Sexual harassment in the workplace is unlawful in New York City under multiple anti-discrimination statutes. Multiple court decisions have held that prohibitions on sex discrimination include sexual harassment. Aggrieved employees can assert their rights before regulatory agencies at the city, state, or federal levels, or they can take their claims to state or federal court. A lawsuit filed in a state-level court in Manhattan earlier this year illustrates many of the types of claims seen in New York City sexual harassment cases. Green v. Exusia, Inc., et al., No. 151989/2017, complaint (N.Y. Sup. Ct., N.Y. Cty., Mar. 1, 2017). The complaint asserts causes of action for discrimination and retaliation under city and state laws, and it seeks monetary damages, declaratory judgment, and injunctive relief.
The New York City Human Rights Law (NYCHRL) is one of the most comprehensive anti-discrimination statutes in the country, offering protection against discrimination and harassment on the basis of a wide range of categories, including gender. N.Y.C. Admin. Code § 8-107(1)(a). It defines “gender” to include not only a person’s “actual or perceived sex” but also factors like gender identity and gender expression. Id. at § 8-102(23). The New York State Human Rights Law (NYSHRL), while not as far-reaching as the NYCHRL, offers protection against employment discrimination on the basis of sex. N.Y. Exec. L. § 296(1)(a).
The plaintiff in Green began working for the defendant, described in the complaint as “a rapidly growing data and information management consulting firm,” in November 2015. Green, complaint at 1. The job involved “working directly with [the company’s] Chairman, President, and Chief Executive Officer,” who is also individually named as a defendant. Id. The plaintiff’s experience as an employee, she alleges, was “marred by [the individual defendant’s] sexual desires and offensive conduct.” Id.
In her complaint, the plaintiff describes the experience of applying for the job, which she viewed at the time as “an exciting opportunity.” Id. at 4. At the end of her first day, she alleges that the individual defendant took her to dinner and said “Now that you heard all the good, here’s the bad.” Id. at 4-5. He allegedly then told her about his affinity for strip clubs and stated “that women were his ‘vice.’” Id. at 5. The complaint goes on to describe multiple alleged incidents of inappropriate sexual comments, unwanted touching, and direct sexual propositions. It further alleges that the individual defendant used company money during visits to strip clubs.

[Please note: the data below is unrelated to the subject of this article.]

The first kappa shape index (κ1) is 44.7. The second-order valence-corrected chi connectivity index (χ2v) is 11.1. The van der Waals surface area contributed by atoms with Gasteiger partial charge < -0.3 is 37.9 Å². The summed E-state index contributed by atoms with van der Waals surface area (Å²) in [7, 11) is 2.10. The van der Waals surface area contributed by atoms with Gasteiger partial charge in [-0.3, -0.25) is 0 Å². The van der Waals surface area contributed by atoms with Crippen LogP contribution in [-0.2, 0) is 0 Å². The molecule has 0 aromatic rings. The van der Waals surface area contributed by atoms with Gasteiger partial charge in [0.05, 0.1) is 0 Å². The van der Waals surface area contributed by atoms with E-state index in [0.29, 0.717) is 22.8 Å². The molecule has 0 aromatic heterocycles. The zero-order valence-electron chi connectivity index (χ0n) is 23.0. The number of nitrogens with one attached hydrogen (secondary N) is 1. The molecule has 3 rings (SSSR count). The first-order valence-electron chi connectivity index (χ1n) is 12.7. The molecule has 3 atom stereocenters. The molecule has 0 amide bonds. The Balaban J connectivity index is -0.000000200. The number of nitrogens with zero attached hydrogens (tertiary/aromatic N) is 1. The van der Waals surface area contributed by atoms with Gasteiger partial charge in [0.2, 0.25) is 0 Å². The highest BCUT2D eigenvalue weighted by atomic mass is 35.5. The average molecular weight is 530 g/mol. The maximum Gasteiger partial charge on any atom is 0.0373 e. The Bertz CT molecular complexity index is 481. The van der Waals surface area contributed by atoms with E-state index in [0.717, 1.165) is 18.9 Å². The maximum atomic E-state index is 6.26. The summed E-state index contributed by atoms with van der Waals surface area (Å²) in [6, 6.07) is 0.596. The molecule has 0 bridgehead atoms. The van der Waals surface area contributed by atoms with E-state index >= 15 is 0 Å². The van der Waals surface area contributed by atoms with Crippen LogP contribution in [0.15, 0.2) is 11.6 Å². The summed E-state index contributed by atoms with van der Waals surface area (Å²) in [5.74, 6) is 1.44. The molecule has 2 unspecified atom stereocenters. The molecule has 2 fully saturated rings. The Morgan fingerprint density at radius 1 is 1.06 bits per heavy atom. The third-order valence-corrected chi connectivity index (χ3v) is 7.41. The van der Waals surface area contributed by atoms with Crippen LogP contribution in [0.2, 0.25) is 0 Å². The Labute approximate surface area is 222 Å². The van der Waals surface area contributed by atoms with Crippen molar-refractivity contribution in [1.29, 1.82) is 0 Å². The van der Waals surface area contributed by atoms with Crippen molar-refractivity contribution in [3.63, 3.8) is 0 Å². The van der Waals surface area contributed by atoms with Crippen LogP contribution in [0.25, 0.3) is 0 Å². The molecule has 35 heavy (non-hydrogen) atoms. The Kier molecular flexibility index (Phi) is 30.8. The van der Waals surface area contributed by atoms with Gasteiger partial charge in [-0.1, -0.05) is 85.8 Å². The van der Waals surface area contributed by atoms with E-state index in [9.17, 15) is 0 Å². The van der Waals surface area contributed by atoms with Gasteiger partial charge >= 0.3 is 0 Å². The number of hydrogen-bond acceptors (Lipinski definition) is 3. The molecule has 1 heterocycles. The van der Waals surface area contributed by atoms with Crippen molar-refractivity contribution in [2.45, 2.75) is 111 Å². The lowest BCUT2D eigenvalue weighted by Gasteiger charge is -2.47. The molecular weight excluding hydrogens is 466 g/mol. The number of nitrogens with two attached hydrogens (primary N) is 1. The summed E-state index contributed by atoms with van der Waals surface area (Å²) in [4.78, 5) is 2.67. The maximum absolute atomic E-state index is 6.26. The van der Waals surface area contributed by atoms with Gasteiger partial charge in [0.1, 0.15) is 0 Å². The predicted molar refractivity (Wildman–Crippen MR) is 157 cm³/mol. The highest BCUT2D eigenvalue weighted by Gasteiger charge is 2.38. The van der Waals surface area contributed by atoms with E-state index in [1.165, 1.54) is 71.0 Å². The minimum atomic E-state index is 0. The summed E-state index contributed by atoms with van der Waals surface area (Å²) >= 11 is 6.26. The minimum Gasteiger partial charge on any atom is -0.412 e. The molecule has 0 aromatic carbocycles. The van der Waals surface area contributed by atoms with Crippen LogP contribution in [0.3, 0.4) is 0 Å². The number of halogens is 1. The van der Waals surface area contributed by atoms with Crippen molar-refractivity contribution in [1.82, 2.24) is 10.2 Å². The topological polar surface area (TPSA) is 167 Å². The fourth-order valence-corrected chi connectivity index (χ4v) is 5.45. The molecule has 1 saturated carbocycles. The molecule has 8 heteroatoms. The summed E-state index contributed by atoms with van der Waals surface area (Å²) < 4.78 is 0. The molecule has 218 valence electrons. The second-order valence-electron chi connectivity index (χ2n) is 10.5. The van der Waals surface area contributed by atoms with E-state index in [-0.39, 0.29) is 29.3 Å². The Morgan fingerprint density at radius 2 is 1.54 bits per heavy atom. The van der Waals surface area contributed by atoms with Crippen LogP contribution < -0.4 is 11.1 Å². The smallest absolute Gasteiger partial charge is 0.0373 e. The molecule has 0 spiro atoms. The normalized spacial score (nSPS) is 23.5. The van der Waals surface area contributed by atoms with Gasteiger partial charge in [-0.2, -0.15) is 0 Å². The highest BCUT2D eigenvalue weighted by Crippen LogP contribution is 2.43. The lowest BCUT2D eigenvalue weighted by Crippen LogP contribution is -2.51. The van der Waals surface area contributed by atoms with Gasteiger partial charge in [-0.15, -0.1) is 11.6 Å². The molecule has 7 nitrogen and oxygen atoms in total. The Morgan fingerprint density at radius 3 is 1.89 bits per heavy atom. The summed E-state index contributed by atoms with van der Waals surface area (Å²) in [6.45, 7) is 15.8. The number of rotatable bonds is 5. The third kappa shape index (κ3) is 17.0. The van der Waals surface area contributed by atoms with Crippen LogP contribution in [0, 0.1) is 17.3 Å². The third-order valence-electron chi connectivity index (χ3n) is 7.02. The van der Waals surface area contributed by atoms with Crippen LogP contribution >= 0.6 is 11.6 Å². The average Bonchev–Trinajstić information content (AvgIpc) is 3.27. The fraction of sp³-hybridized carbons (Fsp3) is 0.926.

The plaintiff endured the alleged acts of harassment for over a year and claims that she “was finally able to discuss her work performance” with the defendant in January 2017, after months of allegedly trying. Id. at 13. She states that he gave her a favorable review, but she also claims that he was telling others in the company that she was not doing her job well. She claims that she was denied a promotion in late January and that she was “shut out of the company” in the following month after making a formal complaint of sexual harassment. Id. at 14.
Phillips & Associates’ experienced and skilled sexual harassment attorneys advocate for the rights of New York City employees, job applicants, and former employees in claims for violations of federal, state, and city employment laws. Contact us online or at (212) 248-7431 today to schedule a free and confidential consultation to see how we can help you.
More Blog Posts:
New York City Sexual Harassment Complaint Alleges Harassment by Female Executive Against Female Employees, New York Employment Attorney Blog, September 13, 2017
Lawsuit Alleges Widespread Sexual Harassment in Tech Company, New York Employment Attorney Blog, September 6, 2017
Coworking Spaces in New York City and Elsewhere Present Challenges for Sexual Harassment Claims, New York Employment Attorney Blog, August 29, 2017